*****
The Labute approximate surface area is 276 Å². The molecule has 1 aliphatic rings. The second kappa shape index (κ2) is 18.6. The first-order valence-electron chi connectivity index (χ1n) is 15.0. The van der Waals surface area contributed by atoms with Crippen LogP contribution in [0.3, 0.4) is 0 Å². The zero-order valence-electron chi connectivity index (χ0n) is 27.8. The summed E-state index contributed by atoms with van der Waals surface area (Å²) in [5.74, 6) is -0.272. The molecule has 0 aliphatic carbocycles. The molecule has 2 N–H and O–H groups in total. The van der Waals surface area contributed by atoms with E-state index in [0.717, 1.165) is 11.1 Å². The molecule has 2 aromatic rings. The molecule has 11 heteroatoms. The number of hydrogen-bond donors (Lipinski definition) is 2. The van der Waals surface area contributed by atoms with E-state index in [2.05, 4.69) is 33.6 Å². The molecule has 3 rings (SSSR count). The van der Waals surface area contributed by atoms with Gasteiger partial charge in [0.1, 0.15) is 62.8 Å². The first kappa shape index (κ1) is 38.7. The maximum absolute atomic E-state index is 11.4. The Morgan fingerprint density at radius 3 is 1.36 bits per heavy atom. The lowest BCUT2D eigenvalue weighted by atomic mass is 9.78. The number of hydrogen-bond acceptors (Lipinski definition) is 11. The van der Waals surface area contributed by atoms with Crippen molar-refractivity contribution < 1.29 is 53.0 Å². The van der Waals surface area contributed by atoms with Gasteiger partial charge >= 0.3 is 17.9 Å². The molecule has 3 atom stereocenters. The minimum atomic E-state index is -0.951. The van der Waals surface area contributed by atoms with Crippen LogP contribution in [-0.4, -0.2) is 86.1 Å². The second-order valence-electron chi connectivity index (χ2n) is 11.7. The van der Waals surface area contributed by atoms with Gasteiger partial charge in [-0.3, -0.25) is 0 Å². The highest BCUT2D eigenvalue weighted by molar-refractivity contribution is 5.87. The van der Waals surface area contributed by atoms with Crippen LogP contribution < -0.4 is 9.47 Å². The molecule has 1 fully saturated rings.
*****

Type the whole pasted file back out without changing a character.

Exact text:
The Labute approximate surface area is 276 Å². The molecule has 1 aliphatic rings. The second kappa shape index (κ2) is 18.6. The first-order valence-electron chi connectivity index (χ1n) is 15.0. The van der Waals surface area contributed by atoms with Crippen LogP contribution in [0.3, 0.4) is 0 Å². The zero-order valence-electron chi connectivity index (χ0n) is 27.8. The summed E-state index contributed by atoms with van der Waals surface area (Å²) in [5.74, 6) is -0.272. The molecule has 0 aliphatic carbocycles. The molecule has 2 N–H and O–H groups in total. The van der Waals surface area contributed by atoms with E-state index in [0.717, 1.165) is 11.1 Å². The molecule has 2 aromatic rings. The molecule has 11 heteroatoms. The number of hydrogen-bond donors (Lipinski definition) is 2. The van der Waals surface area contributed by atoms with E-state index in [2.05, 4.69) is 33.6 Å². The molecule has 3 rings (SSSR count). The van der Waals surface area contributed by atoms with Gasteiger partial charge in [0.1, 0.15) is 62.8 Å². The first kappa shape index (κ1) is 38.7. The maximum absolute atomic E-state index is 11.4. The Morgan fingerprint density at radius 3 is 1.36 bits per heavy atom. The lowest BCUT2D eigenvalue weighted by atomic mass is 9.78. The number of hydrogen-bond acceptors (Lipinski definition) is 11. The van der Waals surface area contributed by atoms with Crippen molar-refractivity contribution < 1.29 is 53.0 Å². The van der Waals surface area contributed by atoms with Gasteiger partial charge >= 0.3 is 17.9 Å². The molecule has 3 atom stereocenters. The minimum atomic E-state index is -0.951. The van der Waals surface area contributed by atoms with Crippen LogP contribution in [-0.4, -0.2) is 86.1 Å². The second-order valence-electron chi connectivity index (χ2n) is 11.7. The van der Waals surface area contributed by atoms with Gasteiger partial charge in [-0.3, -0.25) is 0 Å². The highest BCUT2D eigenvalue weighted by molar-refractivity contribution is 5.87. The van der Waals surface area contributed by atoms with Crippen LogP contribution < -0.4 is 9.47 Å². The molecule has 1 fully saturated rings.